Lives and Letters

Past display archive
15 September 2007 - 9 March 2008

Room 24 showcase


The Victorians were passionate about biography; reverential 'lives and letters', biographical dictionaries, capsule lives in magazines, series of eminent men and women, all competed for the reading public's attention. At the same time, more personal and psychologically-searching works began to appear, challenging many of the conventions of biography only recently established. The historian James Froude correctly predicted his biography of Thomas Carlyle would 'take everyone by surprise', but he was not prepared for the controversy that swiftly surrounded this revelatory work.

Autobiography too, became an increasingly crowded literary field, prompting one contemporary commentator to bemoan 'the mania for this garbage of Confessions, and Recollections and Reminiscences'. This display includes pioneering autobiographers whose works were as individual as their own lives. Towards the end of the period writers such as Samuel Butler merged autobiography and fiction, brazenly blurring the distinction between truth, memory and imagination.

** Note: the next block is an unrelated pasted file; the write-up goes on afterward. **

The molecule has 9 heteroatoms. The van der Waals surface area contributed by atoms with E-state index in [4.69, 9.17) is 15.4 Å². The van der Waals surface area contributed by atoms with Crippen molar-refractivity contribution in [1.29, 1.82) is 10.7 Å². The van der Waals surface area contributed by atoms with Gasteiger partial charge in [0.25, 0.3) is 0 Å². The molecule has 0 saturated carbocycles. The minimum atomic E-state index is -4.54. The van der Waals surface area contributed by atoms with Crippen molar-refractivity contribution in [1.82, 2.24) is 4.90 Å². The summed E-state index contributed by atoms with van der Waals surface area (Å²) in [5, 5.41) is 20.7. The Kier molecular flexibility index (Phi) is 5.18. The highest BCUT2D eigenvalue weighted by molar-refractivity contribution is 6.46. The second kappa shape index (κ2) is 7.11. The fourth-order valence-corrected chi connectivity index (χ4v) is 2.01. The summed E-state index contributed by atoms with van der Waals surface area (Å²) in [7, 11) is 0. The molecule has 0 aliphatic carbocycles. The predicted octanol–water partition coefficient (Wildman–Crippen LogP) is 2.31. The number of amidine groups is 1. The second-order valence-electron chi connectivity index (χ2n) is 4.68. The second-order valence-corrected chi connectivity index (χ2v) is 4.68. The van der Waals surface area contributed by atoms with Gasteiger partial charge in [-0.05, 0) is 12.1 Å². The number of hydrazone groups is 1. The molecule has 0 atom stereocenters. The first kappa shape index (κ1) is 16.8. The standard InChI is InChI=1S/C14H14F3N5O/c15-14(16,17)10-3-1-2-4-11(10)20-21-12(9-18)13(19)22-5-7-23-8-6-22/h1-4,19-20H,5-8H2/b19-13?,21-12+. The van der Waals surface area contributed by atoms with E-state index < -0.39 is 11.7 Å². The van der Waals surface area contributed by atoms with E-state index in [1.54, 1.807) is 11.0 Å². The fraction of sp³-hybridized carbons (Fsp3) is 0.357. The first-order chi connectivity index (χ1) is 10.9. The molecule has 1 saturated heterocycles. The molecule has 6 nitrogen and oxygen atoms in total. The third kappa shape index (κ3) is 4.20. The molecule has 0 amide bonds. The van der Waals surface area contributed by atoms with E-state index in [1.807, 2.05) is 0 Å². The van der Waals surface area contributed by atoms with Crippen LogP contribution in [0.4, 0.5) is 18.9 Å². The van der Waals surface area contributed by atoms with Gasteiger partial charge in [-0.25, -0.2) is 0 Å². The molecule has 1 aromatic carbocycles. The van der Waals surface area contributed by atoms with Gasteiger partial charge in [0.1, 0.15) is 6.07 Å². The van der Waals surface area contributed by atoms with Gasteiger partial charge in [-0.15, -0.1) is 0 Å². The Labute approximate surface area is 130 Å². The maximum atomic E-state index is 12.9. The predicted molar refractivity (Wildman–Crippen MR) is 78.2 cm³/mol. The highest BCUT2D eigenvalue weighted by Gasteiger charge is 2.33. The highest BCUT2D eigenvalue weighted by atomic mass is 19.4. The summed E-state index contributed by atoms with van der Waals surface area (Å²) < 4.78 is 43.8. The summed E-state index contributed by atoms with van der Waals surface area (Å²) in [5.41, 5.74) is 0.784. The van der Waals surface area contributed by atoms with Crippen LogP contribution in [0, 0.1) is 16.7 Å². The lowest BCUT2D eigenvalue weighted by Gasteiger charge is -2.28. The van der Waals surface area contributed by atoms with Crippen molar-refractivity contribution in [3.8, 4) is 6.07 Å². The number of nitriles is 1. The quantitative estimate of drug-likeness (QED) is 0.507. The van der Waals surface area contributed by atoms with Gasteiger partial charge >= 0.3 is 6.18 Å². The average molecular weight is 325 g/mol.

This display includes some rarely-seen images of creators of literary portraits. Very much in the spirit of the Victorian collective biography, it represents significant figures in the development of 'life-writing' during the period. As a post-script, the selection includes Lytton Strachey, whose satirical Eminent Victorians, composed after the First World War, completed the deconstruction of the formal Victorian 'life and letters' begun by Carlyle and Froude.